Supply struggle puts brakes on U.S. manufacturing growth in April
A worker drains a gear box for a three-wheeled electric fun utility vehicle in Oregon, U.S., April 19, 2021. /CFP

A worker drains a gear box for a three-wheeled electric fun utility vehicle in Oregon, U.S., April 19, 2021. /CFP

Restrained by shortages of inputs, manufacturing activity in the U.S. grew at a slower pace in April as rising vaccinations against COVID-19 and massive fiscal stimulus unleashed pent-up demand.

The survey from the Institute for Supply Management (ISM) on Monday showed record-long lead times, wide-scale shortages of critical basic materials, rising commodity prices and difficulties in transporting products across industries.

The pandemic, now in its second year, has severely disrupted supply chains. "Companies and suppliers continue to struggle to meet increasing rates of demand due to coronavirus impacts limiting availability of parts and materials," the ISM noted.

It cautioned that worker absenteeism, short-term shutdowns due to parts shortages and difficulties in filling open positions could limit manufacturing's growth potential.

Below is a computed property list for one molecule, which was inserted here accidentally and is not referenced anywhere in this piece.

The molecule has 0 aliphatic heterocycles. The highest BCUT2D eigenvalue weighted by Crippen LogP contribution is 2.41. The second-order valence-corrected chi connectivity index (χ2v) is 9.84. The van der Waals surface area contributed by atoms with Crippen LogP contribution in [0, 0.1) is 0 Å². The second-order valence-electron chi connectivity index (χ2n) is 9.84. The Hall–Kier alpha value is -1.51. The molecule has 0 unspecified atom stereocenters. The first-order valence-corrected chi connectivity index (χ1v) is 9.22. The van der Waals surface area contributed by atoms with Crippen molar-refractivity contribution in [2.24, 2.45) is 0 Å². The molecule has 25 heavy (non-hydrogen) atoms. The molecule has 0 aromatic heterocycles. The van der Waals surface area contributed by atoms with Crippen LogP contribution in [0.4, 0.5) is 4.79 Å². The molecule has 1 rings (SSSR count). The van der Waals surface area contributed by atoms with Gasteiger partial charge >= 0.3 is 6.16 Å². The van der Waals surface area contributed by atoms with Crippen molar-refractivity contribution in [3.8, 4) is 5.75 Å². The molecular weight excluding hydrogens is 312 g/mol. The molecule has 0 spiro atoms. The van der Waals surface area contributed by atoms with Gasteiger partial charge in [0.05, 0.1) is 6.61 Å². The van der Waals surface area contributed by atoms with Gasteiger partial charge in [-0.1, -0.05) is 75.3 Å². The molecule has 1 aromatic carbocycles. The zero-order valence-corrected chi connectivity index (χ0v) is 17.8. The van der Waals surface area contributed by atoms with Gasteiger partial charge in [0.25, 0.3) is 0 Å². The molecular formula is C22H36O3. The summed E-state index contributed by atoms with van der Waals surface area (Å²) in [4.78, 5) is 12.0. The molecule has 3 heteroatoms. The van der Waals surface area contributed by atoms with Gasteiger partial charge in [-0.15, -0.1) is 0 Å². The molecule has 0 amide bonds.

The ISM's index of national factory activity fell to a reading of 60.7 last month after surging to 64.7 in March, which was the highest level since December 1983. A reading above 50 indicates expansion in manufacturing, which accounts for 11.9 percent of the U.S. economy.

The White House's massive $1.9-trillion pandemic relief package and the expansion of the COVID-19 vaccination program to all adult Americans have led to a boom in demand, which is pushing against supply constraints.

Inventories at factories and customers are extremely lean, which should keep production humming.

"There is little reason to think conditions are softening," said Joel Naroff, chief economist at Naroff Economics in Holland, Pennsylvania.

Despite that, Oren Klachkin of Oxford Economics said the supply chain issues were unlikely to be enough to stop the sector's recovery, particularly as the economy's reopening progresses.

"Demand for goods will stay robust in the near term, but dissipate as the services sector fully reopens," he said.

(With inputs from Reuters and AFP)

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